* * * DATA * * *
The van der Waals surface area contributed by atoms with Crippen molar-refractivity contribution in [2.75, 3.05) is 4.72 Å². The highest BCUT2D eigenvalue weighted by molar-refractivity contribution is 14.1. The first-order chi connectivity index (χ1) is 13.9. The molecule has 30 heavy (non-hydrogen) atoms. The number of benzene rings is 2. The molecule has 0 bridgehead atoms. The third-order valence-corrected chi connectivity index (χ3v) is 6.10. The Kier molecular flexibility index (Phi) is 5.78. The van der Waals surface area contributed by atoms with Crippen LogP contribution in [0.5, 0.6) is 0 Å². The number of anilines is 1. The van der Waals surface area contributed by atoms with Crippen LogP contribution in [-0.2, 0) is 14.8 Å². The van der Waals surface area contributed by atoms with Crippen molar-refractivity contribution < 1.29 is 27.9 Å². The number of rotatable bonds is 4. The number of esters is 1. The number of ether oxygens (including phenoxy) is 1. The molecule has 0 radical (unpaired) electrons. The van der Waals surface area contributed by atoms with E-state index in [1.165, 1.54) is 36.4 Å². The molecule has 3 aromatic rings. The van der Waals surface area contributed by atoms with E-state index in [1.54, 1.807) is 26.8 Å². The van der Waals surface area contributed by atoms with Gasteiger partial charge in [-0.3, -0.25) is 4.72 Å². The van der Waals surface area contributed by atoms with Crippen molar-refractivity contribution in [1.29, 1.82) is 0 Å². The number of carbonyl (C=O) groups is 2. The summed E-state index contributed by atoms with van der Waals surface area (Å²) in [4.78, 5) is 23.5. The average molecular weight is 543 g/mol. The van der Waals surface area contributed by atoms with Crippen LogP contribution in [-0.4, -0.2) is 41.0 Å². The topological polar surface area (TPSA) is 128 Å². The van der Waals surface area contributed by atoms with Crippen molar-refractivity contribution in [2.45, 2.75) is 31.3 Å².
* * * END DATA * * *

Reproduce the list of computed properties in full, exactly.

The van der Waals surface area contributed by atoms with Crippen molar-refractivity contribution in [2.75, 3.05) is 4.72 Å². The highest BCUT2D eigenvalue weighted by molar-refractivity contribution is 14.1. The first-order chi connectivity index (χ1) is 13.9. The molecule has 30 heavy (non-hydrogen) atoms. The number of benzene rings is 2. The molecule has 0 bridgehead atoms. The third-order valence-corrected chi connectivity index (χ3v) is 6.10. The Kier molecular flexibility index (Phi) is 5.78. The van der Waals surface area contributed by atoms with Crippen LogP contribution in [0.5, 0.6) is 0 Å². The number of anilines is 1. The van der Waals surface area contributed by atoms with Crippen LogP contribution in [-0.2, 0) is 14.8 Å². The van der Waals surface area contributed by atoms with Crippen molar-refractivity contribution < 1.29 is 27.9 Å². The number of rotatable bonds is 4. The number of esters is 1. The number of ether oxygens (including phenoxy) is 1. The molecule has 0 radical (unpaired) electrons. The van der Waals surface area contributed by atoms with E-state index in [1.165, 1.54) is 36.4 Å². The molecule has 3 aromatic rings. The van der Waals surface area contributed by atoms with E-state index in [1.54, 1.807) is 26.8 Å². The van der Waals surface area contributed by atoms with Gasteiger partial charge in [-0.3, -0.25) is 4.72 Å². The van der Waals surface area contributed by atoms with Crippen molar-refractivity contribution in [1.29, 1.82) is 0 Å². The number of carbonyl (C=O) groups is 2. The summed E-state index contributed by atoms with van der Waals surface area (Å²) in [4.78, 5) is 23.5. The average molecular weight is 543 g/mol. The van der Waals surface area contributed by atoms with Crippen LogP contribution in [-0.4, -0.2) is 41.0 Å². The topological polar surface area (TPSA) is 128 Å². The van der Waals surface area contributed by atoms with Crippen molar-refractivity contribution in [2.45, 2.75) is 31.3 Å².